Students from Michigan’s Macomb Community College raised concerns about these predictive programs recently at EduCon 2.9, an education and technology conference in Philadelphia. As reported by Hechinger Report, the panel of students from Macomb CC feel that existing stereotypes are already in place, and many students are not ready to trust the new, digital systems. “We don’t know who is choosing it and who is pulling the strings,” said Luis Manzano-Anzures, a student at Michigan’s Macomb Community College.
Proponents of big data’s predictive analytics argue that the programs are in place for the benefits of students. They say the information is there to identify students who are at risk of failure and provide support for those students. Students are still skeptical, asking what happens if analytical data is turned against them. Last year at Mount St. Mary’s University, their president made news after he proposed using their system’s data to find struggling students and “drown the bunnies” as he phrased it, to make them leave.
Students are worried that a similar type of program may be put into place. Hechinger Report concluded that the students at EduCon expressed concern that they won’t get to see the data being stored, and that computers may be overly predicative when it comes to academic ability. Many students see Ed tech systems that don’t take human relationships and outside influences into account. If a student is struggling because of personal reasons, predictive technology may not take that into consideration. For now, especially at community colleges where digital resources are limited and students and faculty concentrate on working class realities, digital technology may create a system that is unreliable at predicting the future of students.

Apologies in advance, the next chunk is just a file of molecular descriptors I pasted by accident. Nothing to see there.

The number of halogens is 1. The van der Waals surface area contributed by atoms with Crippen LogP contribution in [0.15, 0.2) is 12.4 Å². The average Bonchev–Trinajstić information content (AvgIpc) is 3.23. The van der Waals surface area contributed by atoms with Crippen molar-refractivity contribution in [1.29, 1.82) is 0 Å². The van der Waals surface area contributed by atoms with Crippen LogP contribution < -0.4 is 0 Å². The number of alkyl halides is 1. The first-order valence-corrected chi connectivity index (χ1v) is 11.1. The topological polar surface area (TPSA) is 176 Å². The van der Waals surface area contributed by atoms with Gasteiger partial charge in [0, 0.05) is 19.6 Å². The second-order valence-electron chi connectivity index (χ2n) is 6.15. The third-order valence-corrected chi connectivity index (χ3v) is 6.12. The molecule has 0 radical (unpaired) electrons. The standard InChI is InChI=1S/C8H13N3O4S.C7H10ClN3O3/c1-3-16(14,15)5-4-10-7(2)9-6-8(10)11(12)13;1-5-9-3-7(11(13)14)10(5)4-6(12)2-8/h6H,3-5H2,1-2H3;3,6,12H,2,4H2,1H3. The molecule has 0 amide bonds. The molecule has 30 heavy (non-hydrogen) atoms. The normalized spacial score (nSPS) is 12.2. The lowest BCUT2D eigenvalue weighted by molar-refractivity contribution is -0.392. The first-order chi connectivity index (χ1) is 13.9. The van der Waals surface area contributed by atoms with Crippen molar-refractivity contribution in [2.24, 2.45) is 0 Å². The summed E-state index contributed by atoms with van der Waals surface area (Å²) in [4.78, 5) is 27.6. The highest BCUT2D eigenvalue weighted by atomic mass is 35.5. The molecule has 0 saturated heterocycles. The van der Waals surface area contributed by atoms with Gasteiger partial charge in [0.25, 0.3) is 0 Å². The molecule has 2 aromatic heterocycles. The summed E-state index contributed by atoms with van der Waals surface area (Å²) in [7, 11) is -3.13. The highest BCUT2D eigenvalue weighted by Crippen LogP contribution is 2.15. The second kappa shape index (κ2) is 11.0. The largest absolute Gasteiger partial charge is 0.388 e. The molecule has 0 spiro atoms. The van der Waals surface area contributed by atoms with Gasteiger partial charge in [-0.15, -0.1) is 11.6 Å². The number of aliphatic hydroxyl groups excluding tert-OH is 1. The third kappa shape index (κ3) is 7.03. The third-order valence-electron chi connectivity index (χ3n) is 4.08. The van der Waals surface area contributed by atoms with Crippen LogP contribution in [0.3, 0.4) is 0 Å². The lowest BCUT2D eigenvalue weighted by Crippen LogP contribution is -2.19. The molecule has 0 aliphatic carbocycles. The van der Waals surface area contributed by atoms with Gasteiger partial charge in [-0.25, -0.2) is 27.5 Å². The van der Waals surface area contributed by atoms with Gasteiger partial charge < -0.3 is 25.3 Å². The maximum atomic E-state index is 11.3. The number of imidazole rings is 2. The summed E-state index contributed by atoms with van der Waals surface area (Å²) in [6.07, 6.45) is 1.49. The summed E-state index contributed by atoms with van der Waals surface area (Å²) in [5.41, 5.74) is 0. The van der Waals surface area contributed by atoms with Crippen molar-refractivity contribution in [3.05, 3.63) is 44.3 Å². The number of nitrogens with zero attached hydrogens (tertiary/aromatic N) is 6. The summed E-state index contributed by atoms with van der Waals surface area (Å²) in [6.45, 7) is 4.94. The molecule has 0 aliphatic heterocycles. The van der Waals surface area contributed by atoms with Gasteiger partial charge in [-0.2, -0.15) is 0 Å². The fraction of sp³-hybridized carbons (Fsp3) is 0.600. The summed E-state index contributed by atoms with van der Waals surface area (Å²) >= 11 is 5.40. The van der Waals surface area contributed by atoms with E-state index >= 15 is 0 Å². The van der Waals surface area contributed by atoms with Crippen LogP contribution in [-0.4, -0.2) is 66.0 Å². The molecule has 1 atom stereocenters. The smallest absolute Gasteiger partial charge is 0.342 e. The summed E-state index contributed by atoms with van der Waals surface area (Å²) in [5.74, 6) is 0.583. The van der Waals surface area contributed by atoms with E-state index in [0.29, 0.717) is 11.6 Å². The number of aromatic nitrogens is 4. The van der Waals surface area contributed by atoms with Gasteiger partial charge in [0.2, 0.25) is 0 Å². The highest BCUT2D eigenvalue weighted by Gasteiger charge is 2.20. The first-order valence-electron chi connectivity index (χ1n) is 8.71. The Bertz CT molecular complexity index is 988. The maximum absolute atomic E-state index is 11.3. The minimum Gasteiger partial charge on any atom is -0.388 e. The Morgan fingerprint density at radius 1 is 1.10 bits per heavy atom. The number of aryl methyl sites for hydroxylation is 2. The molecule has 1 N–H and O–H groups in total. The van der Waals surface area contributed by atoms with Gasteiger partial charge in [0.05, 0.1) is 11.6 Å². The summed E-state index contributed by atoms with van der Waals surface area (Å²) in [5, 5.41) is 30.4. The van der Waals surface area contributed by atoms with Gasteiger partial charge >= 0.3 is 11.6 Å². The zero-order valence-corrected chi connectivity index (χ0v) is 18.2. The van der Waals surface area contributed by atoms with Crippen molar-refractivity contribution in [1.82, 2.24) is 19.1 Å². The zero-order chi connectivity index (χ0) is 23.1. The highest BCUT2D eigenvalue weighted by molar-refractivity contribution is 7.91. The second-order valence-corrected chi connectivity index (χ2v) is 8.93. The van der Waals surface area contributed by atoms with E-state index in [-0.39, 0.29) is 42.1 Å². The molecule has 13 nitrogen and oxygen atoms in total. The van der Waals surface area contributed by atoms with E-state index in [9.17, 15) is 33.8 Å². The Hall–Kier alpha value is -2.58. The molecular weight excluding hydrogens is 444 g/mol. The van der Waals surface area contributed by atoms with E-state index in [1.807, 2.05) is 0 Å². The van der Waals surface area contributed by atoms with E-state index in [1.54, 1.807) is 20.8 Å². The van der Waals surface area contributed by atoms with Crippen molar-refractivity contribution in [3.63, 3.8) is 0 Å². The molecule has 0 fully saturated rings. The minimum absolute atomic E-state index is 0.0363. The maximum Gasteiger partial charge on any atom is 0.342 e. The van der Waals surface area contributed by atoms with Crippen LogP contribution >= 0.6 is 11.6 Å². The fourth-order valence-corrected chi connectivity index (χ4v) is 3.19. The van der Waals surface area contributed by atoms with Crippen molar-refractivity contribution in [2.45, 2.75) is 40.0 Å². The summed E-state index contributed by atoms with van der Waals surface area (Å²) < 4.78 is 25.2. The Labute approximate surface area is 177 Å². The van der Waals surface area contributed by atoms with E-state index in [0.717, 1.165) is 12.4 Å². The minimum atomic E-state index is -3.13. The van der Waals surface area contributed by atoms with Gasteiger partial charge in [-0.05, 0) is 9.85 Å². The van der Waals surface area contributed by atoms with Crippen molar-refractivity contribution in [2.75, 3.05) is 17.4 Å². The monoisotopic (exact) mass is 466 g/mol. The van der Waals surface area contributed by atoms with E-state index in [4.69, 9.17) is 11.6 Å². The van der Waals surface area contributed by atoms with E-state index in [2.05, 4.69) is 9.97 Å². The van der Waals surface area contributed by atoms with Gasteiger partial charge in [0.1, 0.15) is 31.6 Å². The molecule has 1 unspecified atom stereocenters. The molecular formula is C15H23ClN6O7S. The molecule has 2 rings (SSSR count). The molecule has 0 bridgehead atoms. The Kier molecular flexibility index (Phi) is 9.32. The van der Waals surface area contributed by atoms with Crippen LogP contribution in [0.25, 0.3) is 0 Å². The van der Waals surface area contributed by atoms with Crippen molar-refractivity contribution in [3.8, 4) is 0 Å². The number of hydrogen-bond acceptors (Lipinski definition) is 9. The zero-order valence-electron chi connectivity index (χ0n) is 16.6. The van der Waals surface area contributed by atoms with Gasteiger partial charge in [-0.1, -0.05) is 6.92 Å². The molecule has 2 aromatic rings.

In today’s competitive higher education market more schools are turning to online education to provide alternate revenue and growth. According to a recent poll from the National Center for Education Statistics, 25% of college and university students are taking some form of distance education courses. Colleges and universities often partner with third party entities, known as Online Program Managers, to cut overhead costs. OPMs are companies that design, run, and market online education programs for colleges and often receive a percentage of a student’s tuition in compensation. According to Online Report Card, this figure averages around 50%, and in some cases, is as high as 85%.
But why do non-profits turn to OPMs in the first place, thereby surrendering large amounts of tuition revenue? According to Inside Higher Education there are three basic reasons. Many schools have never tried distance learning in the first place, so they have a lot to learn. Some institutions do not have the internal expertise, whether it be the right people, systems, or technology. Lastly, most schools do not have the financial resources to sustain a program while supporting the necessary marketing effort. Though giving up high amounts of tuition revenue seems unappealing, most schools do not have a choice.